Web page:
Spark Media hosted Professor Karen Nelson-Field on their recent webinar, “No Attention! No Impact!” on Wednesday 6 October 2021. As a global thought-leader in the field of attention as a currency and the founder of Amplified Intelligence, Nelson-Field explains the causes, consequences and course correction for the media industry.
Professor Karen Nelson-Field was a natural choice as a speaker for the Spark Media audience due to her history with the Ehrenberg-Bass Institute, her work with both the Attention Council (as a co-founder) and the eye-tracking technology company, Lumen research.
“I’m often asked the question, “Does attention matter?” and I’m quite frustrated by that question because it’s fairly common sense. So, I talk about the fact that if no attention is gained, no impact can be gained either and sometimes that negative point of view, becomes more apparent and people resonate with that more” explains Nelson-Field.
The cause of inattention is simple, apart from life’s general distractions, there is the fact that people don’t care too much about advertising and this is causing significant disruption to advertising. There is an economic impact because consumer distraction is costing our advertisers billions of dollars.
In many cases, much of an ad has no active attention and attention decay is rapid, meaning an ad is lucky to get two or three seconds of attention. Across various studies of numerous platforms in multiple markets, the average ad receives about 30% active attention and the consequences are pretty obvious. “This means that on average, between 70-80% of an advertisement has no active attention paid at all” says Nelson-Field.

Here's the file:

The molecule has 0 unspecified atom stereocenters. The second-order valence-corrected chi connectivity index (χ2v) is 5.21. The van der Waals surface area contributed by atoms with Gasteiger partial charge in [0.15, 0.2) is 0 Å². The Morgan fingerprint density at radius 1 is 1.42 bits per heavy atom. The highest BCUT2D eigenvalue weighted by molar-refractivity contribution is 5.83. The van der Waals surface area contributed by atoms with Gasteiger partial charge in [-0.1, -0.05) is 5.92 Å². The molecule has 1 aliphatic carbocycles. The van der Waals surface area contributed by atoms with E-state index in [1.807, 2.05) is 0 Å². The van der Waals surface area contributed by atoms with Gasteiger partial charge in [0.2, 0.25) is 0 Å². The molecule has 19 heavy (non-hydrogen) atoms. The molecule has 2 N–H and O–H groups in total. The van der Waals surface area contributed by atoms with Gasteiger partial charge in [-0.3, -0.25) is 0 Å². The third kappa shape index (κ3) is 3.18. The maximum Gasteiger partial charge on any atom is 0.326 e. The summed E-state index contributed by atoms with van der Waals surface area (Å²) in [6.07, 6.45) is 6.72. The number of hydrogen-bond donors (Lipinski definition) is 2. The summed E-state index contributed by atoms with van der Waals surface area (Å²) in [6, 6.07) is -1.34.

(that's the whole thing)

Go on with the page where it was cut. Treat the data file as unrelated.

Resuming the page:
Another finding shows that people switch in and out of different types of attention. Amplified Intelligence collects active attention, which is looking directly at the ad; passive attention, which is looking at the screen but not the ad; and non-attention, which is completely looking away.
To course correct, we need to learn to value human attention and to understand the currency problem and how it affects models and systems that rely on equitable impressions, particularly budgeting. Take share of voice for example: you could spend the same amount of dollars as your competitors, but if your ads are getting fewer attentive seconds, your share of voice is technically lower, but you wouldn’t even know.
Robyn Bishop, Head of Marketing at Spark Media says “We are seeing the ‘Attention as a currency’ theme taking the main stage on all the major media circuits and were pleased to bring Professor Karen Nelson-Field to the South African media audience” says Bishop.
Spark Media has Lumen data from previous eye-tracking studies that show how Caxton local newspapers perform incredibly well in their attention scores. The context of the content is still a unique selling point for local news and as attention scores become integrated in media planning metrics, Spark Media is sure print will be getting more of the attention it deserves!